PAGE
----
So let us just suppose for a moment that the issues meant to be addressed by the Voting Rights Act, have been, successfully, as the legal challengers claim. Then what burden is it actually placing on the state at this point? If your state is conducting elections fairly then the VRA should be a non-issue. I think many will agree with the claim that implementation of the VRA and the areas determined to need federal oversight based on a plan created in 1975 is outdated and unwise. So let us update the plan; the data is plentiful and readily available to make a accurate, modern assessments and if that is unsatisfactory, then lets get some grant money to sociologists. But let’s not throw out the Voting Rights Act, which even the challengers in court have more or less admitted has influenced racial discrimination at the polls in a positive way.

Without any serious, legitimate reasoning for this neutering of the VRA, it becomes rather obvious the level of pettiness and power play being attempted here. In a country where its white majority has remained unchallenged since the nation’s birth, it seems that many within this group are beginning to see the writing on the wall: whites will no longer be the majority and instead in many areas minorities, often times ones who do not speak English, will become demographically and politically very powerful, even dominant, and this terrifies them. With the GOP’s refusal to consider any platform other than “let’s go back to the 1950s – the good ol’ days before women’s suffrage and the Civil Rights Act” which for some bizarre reason is not gaining traction with non-whites and women they’re beginning to understand that the sun is setting on their hegemony – play time is over.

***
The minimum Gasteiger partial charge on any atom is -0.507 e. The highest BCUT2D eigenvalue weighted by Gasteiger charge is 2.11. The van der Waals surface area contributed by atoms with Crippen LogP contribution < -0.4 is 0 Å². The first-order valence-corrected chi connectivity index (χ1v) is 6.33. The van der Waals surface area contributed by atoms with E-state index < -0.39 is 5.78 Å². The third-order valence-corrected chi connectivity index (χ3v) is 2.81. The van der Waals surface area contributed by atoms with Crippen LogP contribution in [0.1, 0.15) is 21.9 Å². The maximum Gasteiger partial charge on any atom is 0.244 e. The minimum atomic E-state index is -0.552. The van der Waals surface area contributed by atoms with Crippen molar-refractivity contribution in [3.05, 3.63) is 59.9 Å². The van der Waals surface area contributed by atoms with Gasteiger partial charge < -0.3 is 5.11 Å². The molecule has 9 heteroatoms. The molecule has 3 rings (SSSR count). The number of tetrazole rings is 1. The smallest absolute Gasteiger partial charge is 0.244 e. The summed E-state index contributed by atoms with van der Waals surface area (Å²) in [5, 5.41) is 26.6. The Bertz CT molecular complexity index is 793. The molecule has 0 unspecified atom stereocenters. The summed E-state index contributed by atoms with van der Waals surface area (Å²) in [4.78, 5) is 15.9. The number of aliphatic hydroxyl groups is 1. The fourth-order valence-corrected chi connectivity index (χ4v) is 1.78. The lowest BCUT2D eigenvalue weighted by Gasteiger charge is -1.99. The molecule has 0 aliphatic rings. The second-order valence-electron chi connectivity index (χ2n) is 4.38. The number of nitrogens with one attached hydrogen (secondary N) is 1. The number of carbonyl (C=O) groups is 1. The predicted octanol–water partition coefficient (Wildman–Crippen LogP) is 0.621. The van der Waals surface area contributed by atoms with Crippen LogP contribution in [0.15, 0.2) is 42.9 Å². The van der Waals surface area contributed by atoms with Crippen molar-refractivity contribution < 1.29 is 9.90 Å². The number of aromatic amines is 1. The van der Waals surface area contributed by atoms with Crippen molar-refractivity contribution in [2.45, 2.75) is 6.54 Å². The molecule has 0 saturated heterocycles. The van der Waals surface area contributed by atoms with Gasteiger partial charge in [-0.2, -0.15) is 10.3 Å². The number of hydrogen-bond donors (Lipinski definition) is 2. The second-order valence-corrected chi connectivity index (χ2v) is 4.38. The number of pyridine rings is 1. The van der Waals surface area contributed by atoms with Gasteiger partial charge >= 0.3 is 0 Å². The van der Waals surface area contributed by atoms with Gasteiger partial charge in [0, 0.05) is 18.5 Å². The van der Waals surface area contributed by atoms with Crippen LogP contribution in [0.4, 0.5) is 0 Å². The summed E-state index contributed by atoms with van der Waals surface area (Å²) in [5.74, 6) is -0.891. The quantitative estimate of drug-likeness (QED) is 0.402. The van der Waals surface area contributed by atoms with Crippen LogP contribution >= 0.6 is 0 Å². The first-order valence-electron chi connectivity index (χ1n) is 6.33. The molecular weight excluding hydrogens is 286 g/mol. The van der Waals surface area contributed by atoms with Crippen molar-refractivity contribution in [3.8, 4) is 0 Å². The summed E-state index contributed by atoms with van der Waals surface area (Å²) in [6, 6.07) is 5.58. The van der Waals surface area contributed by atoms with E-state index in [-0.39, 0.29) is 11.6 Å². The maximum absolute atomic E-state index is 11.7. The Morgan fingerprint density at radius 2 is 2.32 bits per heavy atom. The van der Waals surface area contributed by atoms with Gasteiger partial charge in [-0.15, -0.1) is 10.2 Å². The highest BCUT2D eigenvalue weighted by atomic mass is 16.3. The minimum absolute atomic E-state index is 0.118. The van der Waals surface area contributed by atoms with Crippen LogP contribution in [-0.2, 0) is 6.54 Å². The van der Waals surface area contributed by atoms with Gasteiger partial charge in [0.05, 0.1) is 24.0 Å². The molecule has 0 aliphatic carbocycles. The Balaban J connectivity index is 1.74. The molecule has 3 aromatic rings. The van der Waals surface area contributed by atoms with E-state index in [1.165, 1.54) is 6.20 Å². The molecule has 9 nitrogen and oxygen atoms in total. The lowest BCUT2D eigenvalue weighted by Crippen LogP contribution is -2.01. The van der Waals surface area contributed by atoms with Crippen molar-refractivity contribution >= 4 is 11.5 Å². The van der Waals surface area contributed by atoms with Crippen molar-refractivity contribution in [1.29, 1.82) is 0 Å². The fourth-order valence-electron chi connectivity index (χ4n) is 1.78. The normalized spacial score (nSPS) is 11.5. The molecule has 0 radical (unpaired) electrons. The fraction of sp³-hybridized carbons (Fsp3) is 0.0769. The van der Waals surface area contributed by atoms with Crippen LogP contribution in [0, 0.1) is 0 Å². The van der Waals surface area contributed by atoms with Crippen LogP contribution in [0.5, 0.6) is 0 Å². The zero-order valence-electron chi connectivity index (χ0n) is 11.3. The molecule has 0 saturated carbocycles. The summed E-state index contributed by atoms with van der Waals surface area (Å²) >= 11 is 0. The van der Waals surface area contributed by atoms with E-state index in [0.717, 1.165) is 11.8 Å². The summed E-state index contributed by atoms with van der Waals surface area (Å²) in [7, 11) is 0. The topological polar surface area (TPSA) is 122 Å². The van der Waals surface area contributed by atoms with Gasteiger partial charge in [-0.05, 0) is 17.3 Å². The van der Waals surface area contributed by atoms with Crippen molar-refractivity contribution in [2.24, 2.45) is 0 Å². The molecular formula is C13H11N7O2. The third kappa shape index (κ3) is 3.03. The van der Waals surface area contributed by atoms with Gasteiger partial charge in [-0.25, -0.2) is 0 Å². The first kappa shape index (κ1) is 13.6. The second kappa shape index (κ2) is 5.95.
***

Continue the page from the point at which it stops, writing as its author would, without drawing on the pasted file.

Hidden in a smoke screen of dangerous “colorblindness” (an issue to be tackled in coming weeks, do not fret) and false victimization, these challenges and the possibility that the Supreme Court may strike down the most significant clause of the Voting Rights Act may mean that these groups get what they want; they may even be able to generate a very pleasing outcome in the next few elections. But such victories can only be fleeting – the fact is, whites will never again be a power majority and will continually shrink as a group while others, Asians especially, gain more population numbers. So while neutering the VRA may work in the short term, in the long term it won’t matter and if anything will work against the GOP or whatever will remain – people are not as blind and forgetful as they may wish they were.

If racism is no longer present and the South has moved on past its unpleasant history, how about beginning by not raising that Confederate flag so righteously every day?